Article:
Me and my shadow, by Amy
On the surface, I think I’ve done a fairly good job of hiding the fact that, for the most part, I feel so achingly sad. I’ve always had a tendency to get down about things, but don’t we all?
It’s a problem that I’ve been aware of since I was 13 years old, if I’m completely honest. A tendency to get exceptionally introverted, gloomy, find it difficult to connect with people at times, and feel a great deal of anxiety at being in group situations. I always thought it would pass, and for a number of years it did; these periods of strange melancholy would visit me every several months or so, and then I’d get over it. However, there came a time when I was feeling like this more and more often, and worse still – when it barely left at all.
By the winter of 2010 I was feeling like a zombie most of the time. I knew that I should be happy: I had one term left at university, I was about to send off my teacher training application, and I was going to New York to celebrate my 21st birthday. You’d think I had it all worked out, but in fact I felt like I was drowning in a thick, muddy swamp with reeds wrapped around my ankles, pulling me further and further down. I could barely breathe, and it was beginning to show. One night over the Christmas holidays when we were alone, mum asked me what was wrong, and I cried so much I scared her.
“You need to go and see the doctor,” she said, gently.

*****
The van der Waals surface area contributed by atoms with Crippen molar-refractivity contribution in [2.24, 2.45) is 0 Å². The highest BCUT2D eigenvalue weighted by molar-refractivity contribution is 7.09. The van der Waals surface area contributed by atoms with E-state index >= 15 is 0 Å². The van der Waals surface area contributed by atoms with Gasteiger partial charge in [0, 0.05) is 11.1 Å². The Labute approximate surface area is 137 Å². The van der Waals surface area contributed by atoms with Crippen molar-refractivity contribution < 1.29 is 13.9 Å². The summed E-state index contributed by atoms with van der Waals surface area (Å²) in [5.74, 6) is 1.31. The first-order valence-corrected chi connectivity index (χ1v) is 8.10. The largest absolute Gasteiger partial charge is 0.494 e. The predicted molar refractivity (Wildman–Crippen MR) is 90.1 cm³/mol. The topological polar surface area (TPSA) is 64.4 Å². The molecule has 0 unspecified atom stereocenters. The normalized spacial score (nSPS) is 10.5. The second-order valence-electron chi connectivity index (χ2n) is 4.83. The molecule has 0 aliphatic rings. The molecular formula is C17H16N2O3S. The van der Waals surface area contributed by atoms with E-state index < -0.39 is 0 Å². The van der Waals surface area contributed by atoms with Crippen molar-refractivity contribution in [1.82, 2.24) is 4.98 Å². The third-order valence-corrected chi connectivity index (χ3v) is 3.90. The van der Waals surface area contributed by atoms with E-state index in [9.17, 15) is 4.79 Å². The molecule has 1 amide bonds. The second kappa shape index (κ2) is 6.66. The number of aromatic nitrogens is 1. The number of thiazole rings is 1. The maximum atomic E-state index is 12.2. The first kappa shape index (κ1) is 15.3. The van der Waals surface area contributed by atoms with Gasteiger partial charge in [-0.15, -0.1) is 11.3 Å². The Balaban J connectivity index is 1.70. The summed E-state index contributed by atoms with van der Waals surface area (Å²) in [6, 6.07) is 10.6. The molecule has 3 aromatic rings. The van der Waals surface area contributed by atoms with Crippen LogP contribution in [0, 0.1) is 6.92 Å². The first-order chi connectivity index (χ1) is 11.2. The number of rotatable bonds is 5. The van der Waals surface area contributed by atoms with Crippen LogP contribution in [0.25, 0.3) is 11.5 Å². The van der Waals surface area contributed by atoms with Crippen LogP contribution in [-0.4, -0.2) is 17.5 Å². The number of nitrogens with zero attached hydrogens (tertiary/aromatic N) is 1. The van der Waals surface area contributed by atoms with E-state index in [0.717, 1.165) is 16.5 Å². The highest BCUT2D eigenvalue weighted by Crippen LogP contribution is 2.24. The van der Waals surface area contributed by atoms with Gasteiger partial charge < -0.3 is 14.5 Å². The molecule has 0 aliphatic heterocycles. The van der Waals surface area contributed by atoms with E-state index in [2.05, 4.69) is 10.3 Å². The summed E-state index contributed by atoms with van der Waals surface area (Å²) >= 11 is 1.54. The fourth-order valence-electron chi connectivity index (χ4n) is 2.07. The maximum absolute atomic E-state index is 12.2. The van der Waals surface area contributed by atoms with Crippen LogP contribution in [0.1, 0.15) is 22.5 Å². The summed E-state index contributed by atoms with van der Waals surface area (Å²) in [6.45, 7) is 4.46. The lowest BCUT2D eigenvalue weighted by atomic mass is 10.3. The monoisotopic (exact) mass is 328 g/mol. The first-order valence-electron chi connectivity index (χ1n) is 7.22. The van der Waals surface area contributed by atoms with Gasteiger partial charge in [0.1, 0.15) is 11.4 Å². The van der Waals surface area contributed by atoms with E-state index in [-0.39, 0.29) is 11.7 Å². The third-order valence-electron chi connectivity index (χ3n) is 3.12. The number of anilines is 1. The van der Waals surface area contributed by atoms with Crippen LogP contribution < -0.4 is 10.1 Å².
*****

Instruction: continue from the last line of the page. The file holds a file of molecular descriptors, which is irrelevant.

“Yes,” I said.
The appointment was made. I didn’t go.
So, I didn’t send off my teaching application because I was in no fit state to embark on anything as demanding. I am passionate about my subject (English Literature) and I know I work well with teenagers, but the thought of omitting positivity and creating an engaging lesson seemed as impossible to me as flying to the moon on a phoenix made of jam. It was never going to happen.
For a while I panicked; I was finishing university in five months time, and I had no idea where I would go next. As someone who has lived her life structured by solid future plans, this new void that I was about to enter was extremely daunting. I felt overwhelmed by all the decisions I had to make, and scrambled around desperately trying to find some semblance of a life that I could hold up in front of the black hole that was my existence and say “Look! I’m doing THIS! I am THIS person! I have a purpose! I’m doing STUFF so everything is absolutely fiiiiiiine!”